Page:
AN EXAMINATION OF THE TORNADO WARNINGS ACROSS ALABAMA FROM 27 APRIL 2011
Laws, Kevin B; Crowe, Christina C

This presentation will give an overview of the tornado warnings issued by the Huntsville and Birmingham NWS Weather Forecast Offices on 27 April 2011, from the perspective of those who issued warnings on that day. Between the two offices, over 140 tornado warnings were issued during a 19 hour period, with approximately 60 verified tornado touchdowns. The early morning Quasi Linear Convective System produced several tornadoes, many of which were surveyed as stronger than EF-2, while an even greater number of EF-3 or stronger tornadoes were associated with high precipitation and classic supercells during the afternoon and evening hours. Several key warning decisions were made by forecasters that potentially saved numerous lives, including issuing warnings well downstream of the parent storm, along with frequent use of the tornado emergency wording within the warning text or in place of the tornado warning headline.

In order to provide adequate lead times for long-lived supercell storms, various warning philosophies were used at each office. The Birmingham office implemented the use of 60 minute warning polygons for situations where a tornado traversed several counties, including crossing county warning area boundaries, as in the case of the Hackleburg/Phil Campbell EF-5 tornado that was on the ground for over 100 miles. When the decision to use longer-fused or overlapping warnings was applied, it was imperative to provide the end users with frequent storm updates within the context of severe weather statements. In nearly all of the warnings that day, statements were issued at a 10 minute or shorter interval to provide key information such as tornado position and movement within the larger warning polygon. In contrast, the storm structure further north required the Huntsville office to use shorter fused warnings to prevent confusion where storms were occurring close to each other and passing over the same locations. In both situations, new warnings were often issued after storms had progressed half way through the original polygon to ensure adequate lead time for customers downstream of the supercell storms and tornados.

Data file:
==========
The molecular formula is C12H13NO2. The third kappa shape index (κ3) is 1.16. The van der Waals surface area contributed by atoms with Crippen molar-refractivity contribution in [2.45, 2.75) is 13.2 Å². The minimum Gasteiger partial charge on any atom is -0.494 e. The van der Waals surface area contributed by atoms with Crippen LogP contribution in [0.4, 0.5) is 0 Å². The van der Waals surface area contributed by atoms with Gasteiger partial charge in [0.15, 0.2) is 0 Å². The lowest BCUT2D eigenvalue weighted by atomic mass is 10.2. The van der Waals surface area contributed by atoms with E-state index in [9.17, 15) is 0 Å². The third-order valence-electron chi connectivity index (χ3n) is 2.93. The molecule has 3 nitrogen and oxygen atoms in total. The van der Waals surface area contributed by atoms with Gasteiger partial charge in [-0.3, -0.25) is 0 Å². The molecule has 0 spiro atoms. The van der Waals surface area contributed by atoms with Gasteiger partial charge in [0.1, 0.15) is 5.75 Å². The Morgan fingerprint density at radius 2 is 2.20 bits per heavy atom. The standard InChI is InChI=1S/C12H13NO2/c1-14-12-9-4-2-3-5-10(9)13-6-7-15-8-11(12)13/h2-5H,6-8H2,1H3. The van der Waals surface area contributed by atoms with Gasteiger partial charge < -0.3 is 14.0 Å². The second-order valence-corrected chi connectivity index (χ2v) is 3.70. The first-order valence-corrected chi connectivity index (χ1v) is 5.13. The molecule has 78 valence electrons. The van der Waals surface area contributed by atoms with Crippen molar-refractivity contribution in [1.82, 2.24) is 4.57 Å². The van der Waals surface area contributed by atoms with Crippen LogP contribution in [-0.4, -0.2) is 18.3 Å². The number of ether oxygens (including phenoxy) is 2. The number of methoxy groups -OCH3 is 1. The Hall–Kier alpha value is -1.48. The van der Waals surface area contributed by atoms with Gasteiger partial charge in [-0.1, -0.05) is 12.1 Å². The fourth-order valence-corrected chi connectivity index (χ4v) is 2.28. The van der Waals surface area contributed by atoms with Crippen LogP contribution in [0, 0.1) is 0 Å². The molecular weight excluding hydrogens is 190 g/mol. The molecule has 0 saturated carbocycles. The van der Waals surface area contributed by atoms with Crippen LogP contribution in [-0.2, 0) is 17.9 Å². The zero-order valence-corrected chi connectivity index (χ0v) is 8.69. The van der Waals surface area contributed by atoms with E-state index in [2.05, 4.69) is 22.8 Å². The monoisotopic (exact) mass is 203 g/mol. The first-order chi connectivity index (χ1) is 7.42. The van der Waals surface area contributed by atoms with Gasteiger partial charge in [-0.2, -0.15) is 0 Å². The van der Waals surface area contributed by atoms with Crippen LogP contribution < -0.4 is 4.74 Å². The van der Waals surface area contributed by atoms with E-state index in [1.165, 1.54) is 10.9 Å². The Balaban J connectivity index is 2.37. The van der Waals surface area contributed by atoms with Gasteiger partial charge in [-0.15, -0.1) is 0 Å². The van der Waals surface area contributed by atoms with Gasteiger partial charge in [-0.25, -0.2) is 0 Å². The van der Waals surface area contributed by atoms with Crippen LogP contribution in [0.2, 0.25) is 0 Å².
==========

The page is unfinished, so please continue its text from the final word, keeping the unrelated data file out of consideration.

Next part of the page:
Another crucial warning decision was the use of the tornado emergency wording in severe weather statements and headlines of the tornado warnings issued when large tornadoes were interpreted from radar due to the appearance of a debris ball, or reports were being received of large tornadoes on the ground. Previously, this unique wording was mainly applied to destructive tornadoes that were impacting large metropolitan areas, where the potential loss of life and property damage was expected to be great. However, for this unprecedented outbreak, numerous tornado emergencies were issued that included many smaller communities in an attempt to emphasize the extremely dangerous nature of the situation and save as many lives as possible. In the case of the Tuscaloosa-Birmingham EF-4, tornado emergencies were broadcast for the communities of Pleasant Grove, Concord, and Hueytown, east of the city of Tuscaloosa where the tornado was surveyed to be nearly one and a half miles wide, with a wind speed of 190 mph. In addition, for a vast majority of the tornado emergencies issued for northern Alabama, many of the locations in the warning polygons were rural townships. The utter devastation seen during storm surveys in these smaller communities can only testify to the equal necessity of elevated wording in such events.